One Question Quiz
Bluey! (Design: Tina Tiller)
Bluey! (Design: Tina Tiller)

Pop CultureJune 13, 2023

The legacy of Footrot Flats lives on in Bluey

Bluey! (Design: Tina Tiller)
Bluey! (Design: Tina Tiller)

Tara Ward talks to Bluey director Richard Jeffery about how a little cartoon about a Blue Heeler became one of the most beloved shows on television.

Since Bluey began in 2018, humans around the world have fallen in love with the wacky antics of a six-year-old Blue Heeler pup, her parents and little sister. Last year, Bluey was TVNZ+’s most streamed show (a whopping 29 million streams), as well as the number one programme across all on-demand platforms in Australia and the eighth most streamed show in the US. It’s won an International Emmy, several Logies and a BAFTA, and is currently broadcast in over 60 countries around the globe. 

That’s a lot of kids (and more than a few adults) watching a lot of dogs playing a lot of games. Director Richard Jeffery has a theory as to why Bluey has found such astonishing global success: “Anyone can watch it with a family anywhere in the world, and say ‘Oh my god, that’s my life’,” he says over the dog and bone. It’s not every day you get to talk to someone who’s not just one of the masterminds of the show, but also a character on it. Jeffery voices a footy-loving, barbie-cooking border collie from New Zealand who is friends with Bluey and her family.

“Yes, I voiced Mackenzie’s Dad, quite badly,” Jeffery jokes, “but it was a lot of fun.” 

Bluey, Chilli, Bingo and Bandit (Image: Supplied)

So how did a New Zealander (and his border collie alter ego) end up on such a quintessentially Australian show? Jeffery began his animation career in New Zealand 25 years ago working for Warner Bros and Disney, before moving to the UK, where he worked on popular children’s TV shows like Charlie and Lola and Tinga Tinga Tales. It was there that he met fellow animator Joe Brumm. Years later, when Jeffery had returned to New Zealand and Brumm to Australia, Brumm called to pitch a new animated children’s TV show called “Bluey” about a curious young pup and her loveable family. 

“It was an easy yes,” says Jeffery. He joined Blue as an animator in season one and later became director for seasons two and three. He’s not the only New Zealand connection to the show: the characters of pup Mackenzie and his border collie family, who speak with distinct New Zealand accents, are a small homage to Footrot Flats, says Jeffery. “Growing up, Joe [Brumm] loved Footrot Flats, it was one of his big influences. He really, really enjoyed the comic book series. And, you know, having a Kiwi director and animator, he wanted to get a bit of Kiwi influence in there.”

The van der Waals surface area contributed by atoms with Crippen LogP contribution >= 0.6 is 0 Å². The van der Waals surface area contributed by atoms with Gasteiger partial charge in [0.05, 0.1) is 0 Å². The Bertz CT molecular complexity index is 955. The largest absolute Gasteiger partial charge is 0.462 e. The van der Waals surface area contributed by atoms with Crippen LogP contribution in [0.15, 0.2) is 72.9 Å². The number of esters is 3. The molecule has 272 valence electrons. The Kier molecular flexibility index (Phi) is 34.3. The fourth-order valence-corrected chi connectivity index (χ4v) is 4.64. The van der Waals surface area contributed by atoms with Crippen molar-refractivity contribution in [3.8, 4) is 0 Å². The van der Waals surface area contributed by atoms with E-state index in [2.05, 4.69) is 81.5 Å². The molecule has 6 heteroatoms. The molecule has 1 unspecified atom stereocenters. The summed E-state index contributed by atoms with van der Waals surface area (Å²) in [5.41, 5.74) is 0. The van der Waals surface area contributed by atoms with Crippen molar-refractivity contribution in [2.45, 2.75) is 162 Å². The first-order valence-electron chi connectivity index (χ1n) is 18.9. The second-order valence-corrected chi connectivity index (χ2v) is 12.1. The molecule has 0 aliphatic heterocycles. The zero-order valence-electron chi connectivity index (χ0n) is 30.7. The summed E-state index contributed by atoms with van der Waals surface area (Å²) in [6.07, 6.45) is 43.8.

Bluey, Bandit, Bingo and Mackenzie (Image: Supplied)

Trans-Tasman relations aside, Bluey also captures the small but beautiful (as well as the frustrating and annoying) moments of family life, telling sweet stories with a gentle charm and warm humour. Parents watching Bluey for the nine millionth time will understand the struggles of Bluey’s frazzled parents Bandit and Chilli, while children will adore watching Bluey and her pals turn everyday experiences – like visiting the supermarket or a picnic at the park – into creative adventures. “Bluey is essentially based around how kids learn through play, and so kids can see those moments and recognise them.” 

This broad appeal was always the show’s intention, Jeffery says, and he credits the writing for creating mature storylines and heartfelt moments that connect with viewers far beyond the show’s traditional four-to-six-year-old audience. Several episodes touch on big life issues like separation, infertility, loss and change, explained in ways that children can understand but with enough emotional depth and relatability to bring tears to an adult’s eyes. Jeffery reckons the Australian setting helps too, with the series recognisably set (and entirely produced) in Brisbane. “It brings a little flavour to it, which translates well.” 

What also translates well is the refreshing way Bluey reflects modern day parenting.  Bandit and Chilli seem to have an endless amount of patience for playing yet another game of Magic Xylophone, and while that might make the really lazy parents among us feel bad, there’s no room for a hapless Daddy Pig-type of parent on Bluey. “We wanted to make Bandit break the mould of the classic dad being a bit of a dunce,” Jeffery says. The parents on Bluey don’t have all the answers, just like the rest of us pooches, but they’re devoted to finding them out.“We want the audience to know that they’re not the only ones going through it, you know?”

Chilli and Bandit enjoy a quiet moment in season three (Image: Supplied)

As director of Bluey, Jeffery works across the entire production, from editing to art direction to music, and while he’s not giving much away about the new season, he does reveal it’s full of classic Bluey humour and many more touching moments. It also includes a special guest appearance from music icon Neil Finn. Jeffery says it was a delight to meet Finn (who voices Bandit’s doctor in ‘Exercise’), and that Sam Neill, Lucy Lawless and Jeremy Wells are next on his famous New Zealander cameo wish list.  

Even in the show’s hectic early days, Jeffery says he could sense there was something special about Bluey. ”It was definitely our intention to make the best show that we could, and we really set the bar high,” he says. He’s proud of making a show that has become a household name around the world, one so beloved that a generation of children and their whānau will grow up watching it together. “To be honest with you, we went beyond our expectations,” Jeffery says, “but it’s been amazing.” 

Bluey is available to stream on TVNZ+.

Keep going!